The basic principle of spectrometry is simple, various methods (the most ordinary being the use of a prism) can be used to cause the different wavelengths of light to follow different paths, which can be used in combination with a monochromatic imaging sensor to record the spectrum. Alternately, multiple images of the same scene can be recorded while using different narrow band filters (either separate filters or a device which can be adjusted to pass through different wavelengths such as a fabry-perot filter).

Spectrometry has multiple uses:
Ions of different elements have different emission spectra due to the differences in electron energy levels. This makes it possible to determine the elemental composition of objects that are significantly ionized such as stars (which are composed of high temperature plasma). Additionally, at lower temperatures molecules have characteristic absorption and emission spectra which can be used to determine the composition of lower temperature objects such as planets and asteroids.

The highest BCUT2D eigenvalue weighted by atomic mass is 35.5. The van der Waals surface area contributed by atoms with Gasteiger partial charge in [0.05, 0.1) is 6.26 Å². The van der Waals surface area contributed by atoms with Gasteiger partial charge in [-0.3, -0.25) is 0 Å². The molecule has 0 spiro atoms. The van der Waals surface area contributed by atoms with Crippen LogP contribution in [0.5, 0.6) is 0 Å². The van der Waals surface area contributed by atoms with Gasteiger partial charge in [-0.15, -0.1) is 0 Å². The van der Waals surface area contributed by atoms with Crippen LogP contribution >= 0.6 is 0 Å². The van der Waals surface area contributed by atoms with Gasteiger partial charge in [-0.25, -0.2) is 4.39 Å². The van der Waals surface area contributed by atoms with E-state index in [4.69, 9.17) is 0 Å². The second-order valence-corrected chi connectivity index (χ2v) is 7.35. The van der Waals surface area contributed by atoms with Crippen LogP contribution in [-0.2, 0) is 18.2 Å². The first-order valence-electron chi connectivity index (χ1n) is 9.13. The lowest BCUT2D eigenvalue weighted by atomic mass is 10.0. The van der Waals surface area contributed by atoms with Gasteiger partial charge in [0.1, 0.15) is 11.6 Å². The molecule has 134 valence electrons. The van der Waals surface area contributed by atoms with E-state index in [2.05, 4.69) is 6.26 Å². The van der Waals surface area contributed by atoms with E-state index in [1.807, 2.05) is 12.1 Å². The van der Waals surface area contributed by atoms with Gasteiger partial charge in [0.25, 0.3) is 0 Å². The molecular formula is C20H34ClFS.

The large scale structure of a light spectrum will be dominated by the characteristics of the black body spectrum, making it possible to determine an object's temperature.

As mentioned above the composition of an object will result in a very characteristic spectrum. However, this spectrum will be shifted a certain amount one way or another depending on whether the object is moving away or towards us, due to doppler shifting. This makes it possible to measure the relative velocity of an object along the line of sight. By studying changes in an object's motion we can infer certain information about the object such as whether or not it is orbited by another otherwise unseen object. To date this is one of the most prolific methods for detecting extrasolar planets.